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Server firm seeks to finally delete the old MegaUpload files

By | Published on Tuesday 18 August 2015


So, as I’m sure you all remember with some precision, back in 2012 when the US government raided server facilities used by controversial file-transfer service MegaUpload, taking the entire operation offline, a multitude of users suddenly lost access to the content they had been diligently storing on the digital locker platform.

Now, a sizable portion of that content was music and movies said users had acquired, uploaded and/or shared without permission from relevant copyright owners – which is why the music and movie industries had done so much to persuade the US authorities to tackle the MegaUpload company – and the record labels, movie studios and American feds would just find some polite way of saying “fuck you” to any user complaining about losing access to such files.

But then some MegaUpload customers were using the digital locker to store, distribute and share their own content, where no copyright infringement was occurring, and they too lost access to their files without warning. And unfortunately the record labels, movie studios and American feds have delivered something of a ‘fuck you’ to those users too.

There was much talk early on about how those users might be reconnected with their content. And when one affected user went legal to reclaim his lost files, the judge hearing the case was sympathetic, but the US authorities just stressed that MegaUpload’s terms and conditions told users to make sure they kept local back-ups of anything they uploaded to the platform.

Meanwhile legal reps for Hollywood said that they didn’t object to such legit users getting their stuff back, but didn’t want the old MegaUpload servers just switched back on, because then all the infringing users could grab back their content too.

But neither the authorities nor the content industries were keen on the idea that some of the money seized when MegaUpload was shut down be used to pay for some sort of organised redistribution of just the legit lost content, the labels and studios wanting that cash for damages if their civil action against the former file storage company ever gets to court.

Aside from the irritation of being cut off from their content, the big fear for the legit former customers of MegaUpload was that their files would be deleted altogether. Because the server companies previously used by the digital locker company were no longer being paid, and would therefore want to repurpose the servers that previously hosted the MegaUpload service. And indeed, in 2013 it emerged that a Dutch server company that also hosted files for MegaUpload had already deleted the content that the firm’s former users had uploaded to its machines.

But the server company used by MegaUpload that got the most attention from the start was US-based Carpathia Hosting. It initially made some commitments to protect former users’ files, but then started to get understandably tetchy as the legal case against the now defunct digital locker company moved forward at a snail’s pace, while it was sitting on a warehouse full of servers it could no longer use. The firm said at one point that just storing all the kit was costing $9000 a day, though the servers have since been moved to a new facility reducing the costs to just under $6000 a month. Though, that’s still quite an expense.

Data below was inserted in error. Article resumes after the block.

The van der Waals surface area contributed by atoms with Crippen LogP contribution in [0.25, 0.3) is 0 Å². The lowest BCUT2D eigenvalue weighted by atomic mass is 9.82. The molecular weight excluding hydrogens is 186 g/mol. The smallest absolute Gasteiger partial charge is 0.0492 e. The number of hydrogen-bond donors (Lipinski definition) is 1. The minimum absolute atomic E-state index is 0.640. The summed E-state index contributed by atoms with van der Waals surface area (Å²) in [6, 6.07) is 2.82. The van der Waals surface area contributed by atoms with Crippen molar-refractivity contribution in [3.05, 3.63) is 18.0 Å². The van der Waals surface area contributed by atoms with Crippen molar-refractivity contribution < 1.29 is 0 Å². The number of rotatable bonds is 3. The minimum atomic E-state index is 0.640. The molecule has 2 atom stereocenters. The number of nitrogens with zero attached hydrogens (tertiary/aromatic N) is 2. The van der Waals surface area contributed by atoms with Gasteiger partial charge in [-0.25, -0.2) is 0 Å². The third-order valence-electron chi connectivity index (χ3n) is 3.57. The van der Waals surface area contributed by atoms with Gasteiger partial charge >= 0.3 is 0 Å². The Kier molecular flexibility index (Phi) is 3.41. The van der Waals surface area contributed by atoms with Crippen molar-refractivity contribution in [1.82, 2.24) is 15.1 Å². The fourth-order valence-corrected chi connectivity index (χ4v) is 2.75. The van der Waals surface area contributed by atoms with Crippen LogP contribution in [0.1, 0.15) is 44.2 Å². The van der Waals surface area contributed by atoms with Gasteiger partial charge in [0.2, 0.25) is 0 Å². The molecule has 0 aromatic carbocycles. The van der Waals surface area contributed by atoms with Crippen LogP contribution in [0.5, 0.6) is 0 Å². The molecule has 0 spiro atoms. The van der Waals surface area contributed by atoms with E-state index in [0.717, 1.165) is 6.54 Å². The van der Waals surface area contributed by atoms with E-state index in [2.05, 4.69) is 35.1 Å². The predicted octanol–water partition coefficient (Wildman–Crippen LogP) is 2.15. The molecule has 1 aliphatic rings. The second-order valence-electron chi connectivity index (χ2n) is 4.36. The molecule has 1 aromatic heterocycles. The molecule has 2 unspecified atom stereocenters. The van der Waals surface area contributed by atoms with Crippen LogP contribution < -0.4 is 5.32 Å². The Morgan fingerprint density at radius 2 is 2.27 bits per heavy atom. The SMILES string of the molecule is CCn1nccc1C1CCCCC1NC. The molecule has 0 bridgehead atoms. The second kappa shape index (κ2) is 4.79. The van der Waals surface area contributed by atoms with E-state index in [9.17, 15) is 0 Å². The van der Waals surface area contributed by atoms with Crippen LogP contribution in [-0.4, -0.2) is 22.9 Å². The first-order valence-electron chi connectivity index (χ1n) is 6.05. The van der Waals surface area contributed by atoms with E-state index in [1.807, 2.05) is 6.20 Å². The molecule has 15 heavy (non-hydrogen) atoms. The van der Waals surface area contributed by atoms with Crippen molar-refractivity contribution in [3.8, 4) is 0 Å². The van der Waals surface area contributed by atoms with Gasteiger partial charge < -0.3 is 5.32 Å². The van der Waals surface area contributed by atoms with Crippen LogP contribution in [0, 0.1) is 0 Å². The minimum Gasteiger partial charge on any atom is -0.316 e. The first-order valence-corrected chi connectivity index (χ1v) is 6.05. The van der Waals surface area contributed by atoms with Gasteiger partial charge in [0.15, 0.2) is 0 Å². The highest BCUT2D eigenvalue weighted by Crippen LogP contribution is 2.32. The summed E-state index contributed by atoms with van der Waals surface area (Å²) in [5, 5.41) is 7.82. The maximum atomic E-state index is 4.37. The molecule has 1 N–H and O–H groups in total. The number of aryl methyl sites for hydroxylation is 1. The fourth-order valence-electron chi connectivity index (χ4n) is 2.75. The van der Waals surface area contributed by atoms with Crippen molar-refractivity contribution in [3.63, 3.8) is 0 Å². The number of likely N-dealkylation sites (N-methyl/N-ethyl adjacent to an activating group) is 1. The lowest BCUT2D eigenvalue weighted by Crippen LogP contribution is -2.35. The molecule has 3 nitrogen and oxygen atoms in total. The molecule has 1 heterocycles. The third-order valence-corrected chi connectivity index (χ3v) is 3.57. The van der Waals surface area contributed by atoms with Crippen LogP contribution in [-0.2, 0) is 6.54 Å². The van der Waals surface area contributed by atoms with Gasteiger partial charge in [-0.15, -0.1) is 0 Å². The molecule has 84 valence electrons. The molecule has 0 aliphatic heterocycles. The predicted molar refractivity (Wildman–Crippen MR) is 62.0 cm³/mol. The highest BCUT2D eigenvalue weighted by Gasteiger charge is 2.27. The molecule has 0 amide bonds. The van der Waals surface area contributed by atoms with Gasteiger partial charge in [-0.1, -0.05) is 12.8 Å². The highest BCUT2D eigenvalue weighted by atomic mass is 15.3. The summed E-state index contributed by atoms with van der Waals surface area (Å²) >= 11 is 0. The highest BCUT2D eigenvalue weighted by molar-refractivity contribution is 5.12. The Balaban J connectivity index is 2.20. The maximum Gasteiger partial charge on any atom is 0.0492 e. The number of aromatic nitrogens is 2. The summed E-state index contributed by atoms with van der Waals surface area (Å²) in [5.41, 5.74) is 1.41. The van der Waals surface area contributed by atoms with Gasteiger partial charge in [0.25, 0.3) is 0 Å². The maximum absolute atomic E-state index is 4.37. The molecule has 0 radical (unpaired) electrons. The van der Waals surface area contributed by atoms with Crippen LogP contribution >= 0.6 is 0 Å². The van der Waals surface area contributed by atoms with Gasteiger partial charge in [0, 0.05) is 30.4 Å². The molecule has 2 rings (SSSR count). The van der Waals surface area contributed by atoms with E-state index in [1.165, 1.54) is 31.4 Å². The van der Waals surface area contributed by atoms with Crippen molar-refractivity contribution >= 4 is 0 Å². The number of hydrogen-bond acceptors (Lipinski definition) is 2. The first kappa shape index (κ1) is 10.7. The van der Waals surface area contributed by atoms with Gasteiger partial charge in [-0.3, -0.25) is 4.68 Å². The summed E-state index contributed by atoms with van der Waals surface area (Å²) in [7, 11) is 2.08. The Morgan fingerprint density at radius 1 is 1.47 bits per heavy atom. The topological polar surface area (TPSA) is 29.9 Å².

And now, three and half years on from the MegaUpload shutdown, Carpathia Hosting has a new owner, and it wants to put to an end this inconvenience by finally wiping clean those servers, allowing them to be put back to money-generating use.

So the server firm has gone to court to ask for permission to do just that. New owners QTS argue that US authorities haven’t visited the old MegaUpload servers in ages, and seemingly have all the evidence they need for their criminal case against the former MegaUpload management, including founder Kim Dotcom.

Says QTS in its legal filing: “As the successor-in-interest to Carpathia, QTS now requests judicial relief from the physical and financial burden of storing and maintaining the 1103 computer servers at issue. As the servers have not been used for the purposes of any litigation since the filing of Carpathia’s motion for protective order on March 20, 2012, QTS seeks an order from the court allowing for disposition of the servers and data”.

Legal reps for the former MegaUpload bosses, and Dotcom, oppose the suggestion those servers now be wiped, and will try to stop any court order allowing such a thing from being issued. Dotcom himself told Torrentfreak last week: “Obviously we will try to keep the data safe. Not only because it contains important evidence but also because we want to return the digital property to millions of Megaupload users”.

We now await the judge’s decision on all this.

Though, as noted before, this is another lost opportunity for the big copyright companies to boost the credibility of copyright law, in that the labels and studios could have intervened here to help save the copyright work of those caught in the crossfire of the entertainment industry’s war with Dotcom et al. Because, by allowing the work of bedroom copyright owners to be deleted, it frames this dispute not as copyright creators v copyright infringers, but as big entertainment corporations v the world. And so the PR nightmare continues.